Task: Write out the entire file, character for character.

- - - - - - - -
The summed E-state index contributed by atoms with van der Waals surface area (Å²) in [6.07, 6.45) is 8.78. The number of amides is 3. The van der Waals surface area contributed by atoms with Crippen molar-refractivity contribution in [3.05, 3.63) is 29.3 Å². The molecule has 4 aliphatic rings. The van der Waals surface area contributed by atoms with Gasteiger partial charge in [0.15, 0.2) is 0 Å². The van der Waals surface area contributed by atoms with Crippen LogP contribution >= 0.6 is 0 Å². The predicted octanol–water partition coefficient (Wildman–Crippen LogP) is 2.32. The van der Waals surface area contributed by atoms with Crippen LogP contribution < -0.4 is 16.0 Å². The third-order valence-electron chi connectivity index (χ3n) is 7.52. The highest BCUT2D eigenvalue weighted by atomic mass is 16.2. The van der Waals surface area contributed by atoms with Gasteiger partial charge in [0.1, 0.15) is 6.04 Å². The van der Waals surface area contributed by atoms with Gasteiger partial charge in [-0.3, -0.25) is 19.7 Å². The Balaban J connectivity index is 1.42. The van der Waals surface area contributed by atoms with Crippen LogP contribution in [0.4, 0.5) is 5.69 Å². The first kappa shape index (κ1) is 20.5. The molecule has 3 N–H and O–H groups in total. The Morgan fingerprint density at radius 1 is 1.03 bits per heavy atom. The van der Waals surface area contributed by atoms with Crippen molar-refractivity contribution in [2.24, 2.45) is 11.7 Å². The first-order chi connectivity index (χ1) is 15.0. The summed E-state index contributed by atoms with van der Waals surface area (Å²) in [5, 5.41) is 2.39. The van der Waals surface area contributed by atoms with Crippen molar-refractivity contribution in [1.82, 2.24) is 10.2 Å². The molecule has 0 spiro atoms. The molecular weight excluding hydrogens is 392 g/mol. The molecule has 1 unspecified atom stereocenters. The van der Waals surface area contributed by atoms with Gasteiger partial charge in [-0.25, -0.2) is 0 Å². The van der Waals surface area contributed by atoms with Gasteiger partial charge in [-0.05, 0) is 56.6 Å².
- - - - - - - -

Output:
The summed E-state index contributed by atoms with van der Waals surface area (Å²) in [6.07, 6.45) is 8.78. The number of amides is 3. The van der Waals surface area contributed by atoms with Crippen molar-refractivity contribution in [3.05, 3.63) is 29.3 Å². The molecule has 4 aliphatic rings. The van der Waals surface area contributed by atoms with Gasteiger partial charge in [0.15, 0.2) is 0 Å². The van der Waals surface area contributed by atoms with Crippen LogP contribution >= 0.6 is 0 Å². The predicted octanol–water partition coefficient (Wildman–Crippen LogP) is 2.32. The van der Waals surface area contributed by atoms with Crippen LogP contribution < -0.4 is 16.0 Å². The third-order valence-electron chi connectivity index (χ3n) is 7.52. The highest BCUT2D eigenvalue weighted by atomic mass is 16.2. The van der Waals surface area contributed by atoms with Gasteiger partial charge in [0.1, 0.15) is 6.04 Å². The van der Waals surface area contributed by atoms with Gasteiger partial charge in [-0.3, -0.25) is 19.7 Å². The Balaban J connectivity index is 1.42. The van der Waals surface area contributed by atoms with Crippen LogP contribution in [0.4, 0.5) is 5.69 Å². The first kappa shape index (κ1) is 20.5. The molecule has 3 N–H and O–H groups in total. The Morgan fingerprint density at radius 1 is 1.03 bits per heavy atom. The van der Waals surface area contributed by atoms with Crippen molar-refractivity contribution in [2.24, 2.45) is 11.7 Å². The first-order chi connectivity index (χ1) is 15.0. The summed E-state index contributed by atoms with van der Waals surface area (Å²) in [5, 5.41) is 2.39. The van der Waals surface area contributed by atoms with Crippen molar-refractivity contribution in [1.82, 2.24) is 10.2 Å². The molecule has 0 spiro atoms. The molecular weight excluding hydrogens is 392 g/mol. The molecule has 1 unspecified atom stereocenters. The van der Waals surface area contributed by atoms with Gasteiger partial charge in [-0.25, -0.2) is 0 Å². The van der Waals surface area contributed by atoms with Gasteiger partial charge in [-0.05, 0) is 56.6 Å².